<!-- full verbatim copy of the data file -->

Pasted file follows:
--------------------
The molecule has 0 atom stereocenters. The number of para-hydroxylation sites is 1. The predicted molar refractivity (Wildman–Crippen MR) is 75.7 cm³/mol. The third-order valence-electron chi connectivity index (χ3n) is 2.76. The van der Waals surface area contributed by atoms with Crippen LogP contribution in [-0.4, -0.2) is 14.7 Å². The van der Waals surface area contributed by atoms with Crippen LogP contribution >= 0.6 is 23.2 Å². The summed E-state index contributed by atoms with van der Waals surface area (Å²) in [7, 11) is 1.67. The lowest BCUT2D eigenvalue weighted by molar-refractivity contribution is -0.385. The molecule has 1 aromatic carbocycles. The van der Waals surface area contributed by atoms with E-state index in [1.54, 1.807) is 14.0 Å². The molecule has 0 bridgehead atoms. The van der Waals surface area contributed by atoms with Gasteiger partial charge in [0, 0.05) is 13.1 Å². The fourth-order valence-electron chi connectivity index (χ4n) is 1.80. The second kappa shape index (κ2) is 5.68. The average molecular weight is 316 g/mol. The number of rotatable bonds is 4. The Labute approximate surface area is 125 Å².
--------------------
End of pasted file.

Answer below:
The molecule has 0 atom stereocenters. The number of para-hydroxylation sites is 1. The predicted molar refractivity (Wildman–Crippen MR) is 75.7 cm³/mol. The third-order valence-electron chi connectivity index (χ3n) is 2.76. The van der Waals surface area contributed by atoms with Crippen LogP contribution in [-0.4, -0.2) is 14.7 Å². The van der Waals surface area contributed by atoms with Crippen LogP contribution >= 0.6 is 23.2 Å². The summed E-state index contributed by atoms with van der Waals surface area (Å²) in [7, 11) is 1.67. The lowest BCUT2D eigenvalue weighted by molar-refractivity contribution is -0.385. The molecule has 1 aromatic carbocycles. The van der Waals surface area contributed by atoms with E-state index in [1.54, 1.807) is 14.0 Å². The molecule has 0 bridgehead atoms. The van der Waals surface area contributed by atoms with Gasteiger partial charge in [0, 0.05) is 13.1 Å². The fourth-order valence-electron chi connectivity index (χ4n) is 1.80. The second kappa shape index (κ2) is 5.68. The average molecular weight is 316 g/mol. The number of rotatable bonds is 4. The Labute approximate surface area is 125 Å².